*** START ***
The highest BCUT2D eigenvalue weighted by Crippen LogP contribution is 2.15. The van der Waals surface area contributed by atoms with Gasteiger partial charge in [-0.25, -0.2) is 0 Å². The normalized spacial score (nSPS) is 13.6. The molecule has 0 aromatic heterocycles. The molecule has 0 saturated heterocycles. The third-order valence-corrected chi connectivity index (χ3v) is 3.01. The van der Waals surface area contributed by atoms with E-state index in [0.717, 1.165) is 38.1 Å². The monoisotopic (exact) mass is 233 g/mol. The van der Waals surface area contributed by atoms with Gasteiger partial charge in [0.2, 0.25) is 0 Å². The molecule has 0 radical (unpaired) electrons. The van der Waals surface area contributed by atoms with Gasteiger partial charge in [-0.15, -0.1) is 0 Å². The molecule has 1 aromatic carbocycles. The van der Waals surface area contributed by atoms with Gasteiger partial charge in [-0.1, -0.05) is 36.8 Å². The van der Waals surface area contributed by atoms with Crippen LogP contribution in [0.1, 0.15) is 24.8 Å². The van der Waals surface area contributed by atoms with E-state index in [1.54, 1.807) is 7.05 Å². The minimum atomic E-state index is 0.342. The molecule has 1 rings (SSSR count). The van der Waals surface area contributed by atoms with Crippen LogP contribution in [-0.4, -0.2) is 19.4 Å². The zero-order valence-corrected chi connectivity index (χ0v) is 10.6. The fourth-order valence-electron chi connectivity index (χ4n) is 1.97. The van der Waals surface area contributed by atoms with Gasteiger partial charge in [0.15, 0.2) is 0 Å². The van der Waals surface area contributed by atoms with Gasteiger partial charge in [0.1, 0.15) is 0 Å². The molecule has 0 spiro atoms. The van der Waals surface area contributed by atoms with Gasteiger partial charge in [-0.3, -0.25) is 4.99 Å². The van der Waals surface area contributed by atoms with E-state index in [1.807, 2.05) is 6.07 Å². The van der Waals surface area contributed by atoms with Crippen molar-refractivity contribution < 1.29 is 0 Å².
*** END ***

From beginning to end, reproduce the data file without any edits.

The highest BCUT2D eigenvalue weighted by Crippen LogP contribution is 2.15. The van der Waals surface area contributed by atoms with Gasteiger partial charge in [-0.25, -0.2) is 0 Å². The normalized spacial score (nSPS) is 13.6. The molecule has 0 aromatic heterocycles. The molecule has 0 saturated heterocycles. The third-order valence-corrected chi connectivity index (χ3v) is 3.01. The van der Waals surface area contributed by atoms with E-state index in [0.717, 1.165) is 38.1 Å². The monoisotopic (exact) mass is 233 g/mol. The van der Waals surface area contributed by atoms with Gasteiger partial charge in [0.2, 0.25) is 0 Å². The molecule has 0 radical (unpaired) electrons. The van der Waals surface area contributed by atoms with Gasteiger partial charge in [-0.15, -0.1) is 0 Å². The molecule has 1 aromatic carbocycles. The van der Waals surface area contributed by atoms with Gasteiger partial charge in [-0.1, -0.05) is 36.8 Å². The van der Waals surface area contributed by atoms with Crippen LogP contribution in [0.1, 0.15) is 24.8 Å². The van der Waals surface area contributed by atoms with E-state index in [1.54, 1.807) is 7.05 Å². The minimum atomic E-state index is 0.342. The molecule has 1 rings (SSSR count). The van der Waals surface area contributed by atoms with Crippen LogP contribution in [-0.4, -0.2) is 19.4 Å². The zero-order valence-corrected chi connectivity index (χ0v) is 10.6. The fourth-order valence-electron chi connectivity index (χ4n) is 1.97. The van der Waals surface area contributed by atoms with Gasteiger partial charge in [0.15, 0.2) is 0 Å². The van der Waals surface area contributed by atoms with Gasteiger partial charge in [0.1, 0.15) is 0 Å². The molecule has 0 spiro atoms. The van der Waals surface area contributed by atoms with Gasteiger partial charge in [-0.3, -0.25) is 4.99 Å². The van der Waals surface area contributed by atoms with E-state index in [1.807, 2.05) is 6.07 Å². The van der Waals surface area contributed by atoms with Crippen molar-refractivity contribution < 1.29 is 0 Å².